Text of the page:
Monday, March 24, 2008

'Fahrenheit 9/11' Defamation Case Dismissed

A federal appeals court has dismissed the defamation lawsuit brought by a U.S. military veteran of Iraq against filmmaker Michael Moore over his depiction in the 2004 documentary Fahrenheit 9/11. In Damon v. Moore, the 1st U.S. Circuit Court of Appeals ruled Friday that former Army Reserves Sgt. Peter J. Damon's appearance in the documentary could not be construed as defamatory.

Damon lost his right arm and part of his left arm while on National Guard duty in Iraq in 2003. While awaiting surgery at Walter Reed Army Medical Center in Washington, D.C., he was interviewed by Brian Williams of NBC about a new pain blocker he was receiving. Damon consented to the interview's broadcast on Nightly News but not to its use elsewhere. Nonetheless, NBC allowed Moore to use it in the documentary, which was critical of President Bush and the Iraq war. The 16-second clip showed Damon describing the pain he had felt in his hands.

In his lawsuit, Damon claimed the film was an attack on the integrity of the Commander-in-Chief and on the Armed Forces and he alleged that his appearance in it defamed him by falsely portraying him as sharing and endorsing Moore's views. On appeal after the trial court dismissed the case, the 1st Circuit affirmed the dismissal, ruling that his appearance in the film was not susceptible to a defamatory meaning either within the community at large or within the community of military personnel and veterans.
"While we appreciate Damon's anger and frustration over appearing without his consent in a documentary that stands in direct contrast to his own personal and political beliefs, we conclude that his appearance in the documentary is not reasonably susceptible of a defamatory meaning. ... Since Damon's appearance was not reasonably susceptible to a defamatory meaning under Massachusetts law, we need not reach the question of whether being falsely labeled either pro- or anti-war, as a matter of law, holds a member of the military up to the type of scorn and ridicule required for a defamation claim."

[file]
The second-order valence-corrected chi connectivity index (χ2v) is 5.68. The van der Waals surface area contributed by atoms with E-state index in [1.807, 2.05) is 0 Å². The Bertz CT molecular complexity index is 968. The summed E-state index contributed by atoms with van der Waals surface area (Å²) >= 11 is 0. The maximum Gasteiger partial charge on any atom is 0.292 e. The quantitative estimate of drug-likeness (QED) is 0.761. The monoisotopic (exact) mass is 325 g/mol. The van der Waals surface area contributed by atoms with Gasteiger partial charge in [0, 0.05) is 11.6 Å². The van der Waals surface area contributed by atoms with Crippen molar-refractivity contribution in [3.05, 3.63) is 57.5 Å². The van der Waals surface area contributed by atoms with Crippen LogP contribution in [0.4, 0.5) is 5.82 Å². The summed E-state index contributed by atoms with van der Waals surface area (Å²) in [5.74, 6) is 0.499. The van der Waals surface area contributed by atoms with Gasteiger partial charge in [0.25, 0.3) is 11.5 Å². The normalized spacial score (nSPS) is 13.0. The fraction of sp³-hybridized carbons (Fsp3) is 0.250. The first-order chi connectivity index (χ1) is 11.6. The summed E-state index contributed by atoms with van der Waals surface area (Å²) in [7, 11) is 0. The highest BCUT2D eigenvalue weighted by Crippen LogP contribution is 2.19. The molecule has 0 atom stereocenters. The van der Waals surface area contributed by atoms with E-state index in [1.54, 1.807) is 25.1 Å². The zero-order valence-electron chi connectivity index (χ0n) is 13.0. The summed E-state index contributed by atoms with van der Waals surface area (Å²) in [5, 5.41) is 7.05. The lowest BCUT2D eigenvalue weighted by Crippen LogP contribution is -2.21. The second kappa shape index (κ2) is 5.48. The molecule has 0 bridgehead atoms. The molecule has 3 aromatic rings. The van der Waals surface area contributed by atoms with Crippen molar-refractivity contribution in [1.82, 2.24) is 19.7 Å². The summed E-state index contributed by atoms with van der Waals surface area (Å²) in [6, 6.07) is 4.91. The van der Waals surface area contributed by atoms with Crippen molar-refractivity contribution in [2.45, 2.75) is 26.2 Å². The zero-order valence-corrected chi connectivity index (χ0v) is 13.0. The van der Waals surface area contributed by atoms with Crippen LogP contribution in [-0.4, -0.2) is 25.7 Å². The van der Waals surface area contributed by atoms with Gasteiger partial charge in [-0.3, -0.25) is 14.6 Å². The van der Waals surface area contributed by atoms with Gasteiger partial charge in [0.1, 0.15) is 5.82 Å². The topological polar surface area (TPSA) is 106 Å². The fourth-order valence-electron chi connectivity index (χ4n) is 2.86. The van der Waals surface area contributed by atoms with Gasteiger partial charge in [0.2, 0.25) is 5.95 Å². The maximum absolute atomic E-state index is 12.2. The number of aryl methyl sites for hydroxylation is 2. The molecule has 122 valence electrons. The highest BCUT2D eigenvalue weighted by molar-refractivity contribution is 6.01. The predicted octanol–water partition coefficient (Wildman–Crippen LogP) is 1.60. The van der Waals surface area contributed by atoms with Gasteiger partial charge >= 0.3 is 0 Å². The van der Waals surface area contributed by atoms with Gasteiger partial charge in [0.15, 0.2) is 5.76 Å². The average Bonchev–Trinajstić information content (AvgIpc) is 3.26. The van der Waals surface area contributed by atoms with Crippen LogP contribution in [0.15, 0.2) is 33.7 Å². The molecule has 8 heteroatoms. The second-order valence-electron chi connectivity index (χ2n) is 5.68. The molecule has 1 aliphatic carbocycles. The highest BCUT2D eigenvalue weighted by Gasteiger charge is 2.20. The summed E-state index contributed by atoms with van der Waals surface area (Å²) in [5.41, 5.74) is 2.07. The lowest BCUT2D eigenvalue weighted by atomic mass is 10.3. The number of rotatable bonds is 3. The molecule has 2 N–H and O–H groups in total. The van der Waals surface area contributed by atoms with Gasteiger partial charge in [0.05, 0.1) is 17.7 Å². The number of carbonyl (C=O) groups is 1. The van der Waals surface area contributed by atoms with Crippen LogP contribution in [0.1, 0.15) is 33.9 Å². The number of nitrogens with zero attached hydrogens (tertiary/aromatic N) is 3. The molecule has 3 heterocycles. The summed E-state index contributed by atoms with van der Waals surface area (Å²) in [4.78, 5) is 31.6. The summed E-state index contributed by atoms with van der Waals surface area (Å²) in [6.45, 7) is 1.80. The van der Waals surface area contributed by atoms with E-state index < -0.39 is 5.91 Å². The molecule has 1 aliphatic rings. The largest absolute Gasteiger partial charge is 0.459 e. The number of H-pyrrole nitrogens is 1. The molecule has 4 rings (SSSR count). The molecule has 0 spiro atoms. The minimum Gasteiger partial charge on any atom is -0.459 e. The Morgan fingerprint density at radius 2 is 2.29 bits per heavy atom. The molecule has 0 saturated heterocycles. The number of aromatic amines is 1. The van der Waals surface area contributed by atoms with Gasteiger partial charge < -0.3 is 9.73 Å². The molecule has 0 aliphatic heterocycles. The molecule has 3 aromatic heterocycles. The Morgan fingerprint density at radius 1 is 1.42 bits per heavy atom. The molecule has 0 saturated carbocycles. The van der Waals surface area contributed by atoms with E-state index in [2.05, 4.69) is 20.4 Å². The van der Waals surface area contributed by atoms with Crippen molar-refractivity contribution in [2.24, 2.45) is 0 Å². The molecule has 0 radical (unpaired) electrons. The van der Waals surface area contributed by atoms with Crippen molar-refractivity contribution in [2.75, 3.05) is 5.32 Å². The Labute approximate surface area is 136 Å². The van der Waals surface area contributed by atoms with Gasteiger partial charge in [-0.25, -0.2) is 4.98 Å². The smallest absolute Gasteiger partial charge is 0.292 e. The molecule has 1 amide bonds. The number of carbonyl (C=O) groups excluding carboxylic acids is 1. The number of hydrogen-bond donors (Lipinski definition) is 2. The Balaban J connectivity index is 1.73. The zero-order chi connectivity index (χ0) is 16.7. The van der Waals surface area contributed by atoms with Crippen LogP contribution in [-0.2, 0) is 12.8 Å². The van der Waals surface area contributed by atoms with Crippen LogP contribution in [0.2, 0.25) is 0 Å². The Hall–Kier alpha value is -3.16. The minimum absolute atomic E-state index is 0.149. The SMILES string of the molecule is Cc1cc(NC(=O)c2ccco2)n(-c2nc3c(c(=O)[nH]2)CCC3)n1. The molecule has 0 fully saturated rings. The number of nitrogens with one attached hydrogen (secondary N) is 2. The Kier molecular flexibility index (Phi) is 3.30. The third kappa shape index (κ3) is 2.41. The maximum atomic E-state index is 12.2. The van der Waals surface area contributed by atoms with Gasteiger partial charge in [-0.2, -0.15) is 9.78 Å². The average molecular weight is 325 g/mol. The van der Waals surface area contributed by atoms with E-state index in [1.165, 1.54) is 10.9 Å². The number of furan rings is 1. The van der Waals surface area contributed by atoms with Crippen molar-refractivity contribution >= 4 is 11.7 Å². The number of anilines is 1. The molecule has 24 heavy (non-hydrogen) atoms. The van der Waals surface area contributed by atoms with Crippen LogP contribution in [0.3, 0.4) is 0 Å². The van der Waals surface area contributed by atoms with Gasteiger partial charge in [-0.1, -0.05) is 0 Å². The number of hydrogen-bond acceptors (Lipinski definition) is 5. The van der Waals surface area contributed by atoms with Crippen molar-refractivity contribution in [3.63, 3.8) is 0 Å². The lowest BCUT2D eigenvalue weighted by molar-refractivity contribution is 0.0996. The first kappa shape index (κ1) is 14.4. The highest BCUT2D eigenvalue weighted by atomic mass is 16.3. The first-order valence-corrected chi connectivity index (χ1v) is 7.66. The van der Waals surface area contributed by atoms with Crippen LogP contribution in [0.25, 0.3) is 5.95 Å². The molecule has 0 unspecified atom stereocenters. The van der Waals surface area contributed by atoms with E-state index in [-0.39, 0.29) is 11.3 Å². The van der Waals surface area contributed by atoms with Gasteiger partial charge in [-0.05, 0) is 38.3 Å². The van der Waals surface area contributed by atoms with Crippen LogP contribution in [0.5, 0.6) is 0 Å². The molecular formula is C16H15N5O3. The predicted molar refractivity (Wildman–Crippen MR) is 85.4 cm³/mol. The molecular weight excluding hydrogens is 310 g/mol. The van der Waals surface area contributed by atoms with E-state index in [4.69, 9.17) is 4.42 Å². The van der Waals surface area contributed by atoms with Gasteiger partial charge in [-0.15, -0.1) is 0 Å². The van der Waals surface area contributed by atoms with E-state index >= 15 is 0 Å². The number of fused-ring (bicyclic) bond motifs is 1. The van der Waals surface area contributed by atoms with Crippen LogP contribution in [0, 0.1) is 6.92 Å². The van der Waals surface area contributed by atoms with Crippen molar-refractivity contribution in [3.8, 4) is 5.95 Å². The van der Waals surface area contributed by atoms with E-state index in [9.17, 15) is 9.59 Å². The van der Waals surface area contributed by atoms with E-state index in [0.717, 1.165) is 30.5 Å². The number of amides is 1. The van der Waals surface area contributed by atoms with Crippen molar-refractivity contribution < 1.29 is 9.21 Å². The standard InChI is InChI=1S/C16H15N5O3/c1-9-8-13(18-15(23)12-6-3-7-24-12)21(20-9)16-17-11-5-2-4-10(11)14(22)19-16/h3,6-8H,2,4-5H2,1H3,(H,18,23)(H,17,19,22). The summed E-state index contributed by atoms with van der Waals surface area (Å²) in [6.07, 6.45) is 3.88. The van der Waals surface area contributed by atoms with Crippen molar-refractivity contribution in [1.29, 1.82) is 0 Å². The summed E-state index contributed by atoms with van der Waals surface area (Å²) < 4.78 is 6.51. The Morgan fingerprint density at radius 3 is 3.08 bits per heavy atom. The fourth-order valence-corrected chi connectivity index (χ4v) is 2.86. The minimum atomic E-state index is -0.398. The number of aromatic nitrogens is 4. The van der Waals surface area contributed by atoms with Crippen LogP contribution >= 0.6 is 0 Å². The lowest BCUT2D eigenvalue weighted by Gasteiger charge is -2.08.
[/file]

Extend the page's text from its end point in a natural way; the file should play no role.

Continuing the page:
The full decision can be read here.

Thursday, March 20, 2008

Podcast: Spitzer and the Law

Lawyers considered Eliot Spitzer either a hero or a villain. But as the now-former governor of New York faces possible criminal charges, we explore the case against him on this week's edition of the legal-affairs podcast LegalTalkNetwork. Joining my cohost J. Craig Williams and me to discuss the legal case against Spitzer are: Harvey Silverglate, nationally known criminal defense and civil liberties lawyer, writer and blogger; Dan Slater, lead writer for The Wall Street Journal's Law Blog; and David Frank, former criminal prosecutor and now a reporter at Massachusetts Lawyers Weekly.
You can receive all Lawyer2Lawyer programs by subscribing via RSS or using iTunes.

Libel Suit Tossed Against Local News Site

A Vermont judge has dismissed the libel lawsuit filed against Chris Grotke and Lise LePage over a comment posted on the community news site they co-founded, The plaintiff, Effie Mayhew, had argued that they should have edited or removed the allegedly defamatory comment. But the judge found that they are immune from liability under section 230 of the Communications Decency Act.

David Ardia has full details at Citizen Media Law Project.

Town's Unposted Meetings Violated Law

The town of Charlton's ad hoc Water Search Subcommittee violated the Massachusetts open meeting law when it met in a series of unposted meetings, the Worcester District Attorney's Office has ruled. According to the Worcester Telegram & Gazette, the meetings came to light after the newspaper filed a public records request for the subcommittee's minutes. Upon learning of the illegal meetings, the newspaper filed a complaint with the DA.

Saturday, March 01, 2008

Podcast: Incompetence Among Immigration Lawyers

A recent decision of the 2nd U.S. Circuit Court of Appeals opened with these words: "With disturbing frequency, this Court encounters evidence of ineffective representation by attorneys retained by immigrants seeking legal status in this country." This week on the legal-affairs podcast Lawyer2Lawyer, my cohost J. Craig Williams and I explore the competence of legal representation provided to immigrants. Joining us as guests to discuss this issue are three experts in immigration law:
We discuss the quality of legal representation provided to immigrants, why so many immigrants receive inadequate legal assistance and what lawyers are doing to educate clients and the bar.
You can receive all Lawyer2Lawyer programs by subscribing via RSS or using iTunes.